Wake Forest University will award six honorary degrees during its May 18 commencement ceremony.
The ceremony also will include an address by White House Chief of Staff Erskine Bowles.
The honorary degree recipients will be:
Erskine Bowles, White House chief of staff, doctor of laws. Bowles was named President Clinton’s chief of staff in November 1996. He had previously served as the assistant to the president and deputy chief of staff from October 1994 through December 1995.
Joan Brown Campbell, general secretary, National Council of Churches, doctor of divinity. An ordained minister, Campbell has led the NCC in its efforts to address national issues such as violence, heath care, welfare reform, the urban crisis and the role of religion in public life. The organization works with churches throughout the United States and in 70 countries worldwide.
Henlee Barnette, clinical professor, department of psychiatric and behavioral sciences, University of Louisville School of Medicine, doctor of divinity. Barnette is an ordained minister and a professor specializing in Christian ethics. He has actively worked for social justice and reforms, especially in the area of race relations. Barnette is also a Wake Forest graduate.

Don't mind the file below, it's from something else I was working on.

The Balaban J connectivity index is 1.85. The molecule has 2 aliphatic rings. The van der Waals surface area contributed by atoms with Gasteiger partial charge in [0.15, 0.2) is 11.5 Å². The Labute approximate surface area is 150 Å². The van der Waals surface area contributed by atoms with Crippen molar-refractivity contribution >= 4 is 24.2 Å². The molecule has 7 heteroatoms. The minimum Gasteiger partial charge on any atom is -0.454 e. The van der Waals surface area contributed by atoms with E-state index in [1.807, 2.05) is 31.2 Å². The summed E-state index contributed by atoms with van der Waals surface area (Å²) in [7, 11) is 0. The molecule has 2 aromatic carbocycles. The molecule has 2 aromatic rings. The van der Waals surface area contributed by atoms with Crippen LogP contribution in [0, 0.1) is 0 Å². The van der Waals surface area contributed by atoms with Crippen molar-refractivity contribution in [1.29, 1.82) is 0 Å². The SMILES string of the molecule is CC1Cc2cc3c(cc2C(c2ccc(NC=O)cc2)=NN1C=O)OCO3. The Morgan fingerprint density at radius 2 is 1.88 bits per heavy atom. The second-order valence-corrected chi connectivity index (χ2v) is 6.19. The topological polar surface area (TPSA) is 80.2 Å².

Eugene F. Corrigan, former commissioner, Atlantic Coast Conference, doctor of laws. Corrigan led the ACC from 1987 to 1997 and has held various leadership roles with the National Collegiate Athletic Association. In addition, Corrigan is a former college athlete, coach and athletic director.
Romulus Linney, author and playwright, doctor of letters. Linney, the author of three novels and numerous plays, has received national acclaim for his work. A former resident of Boone, Linney’s work includes stories about rural Appalachia. Linney has held teaching positions at Wake Forest and Columbia University. He is now a playwriting professor with the Actors Studio at The New School in New York.
Anthony S. Fauci, chief of laboratory immunoregulation and director of the National Institute of Allergy and Infectious Diseases, National Institutes of Health, doctor of science. Fauci has contributed to basic and clinical research on the pathogenesis and treatment of immune-mediated diseases. Fauci devotes much of his time to studying HIV and AIDS. His work has contributed to understanding of how the AIDS virus destroys the body’s defenses.
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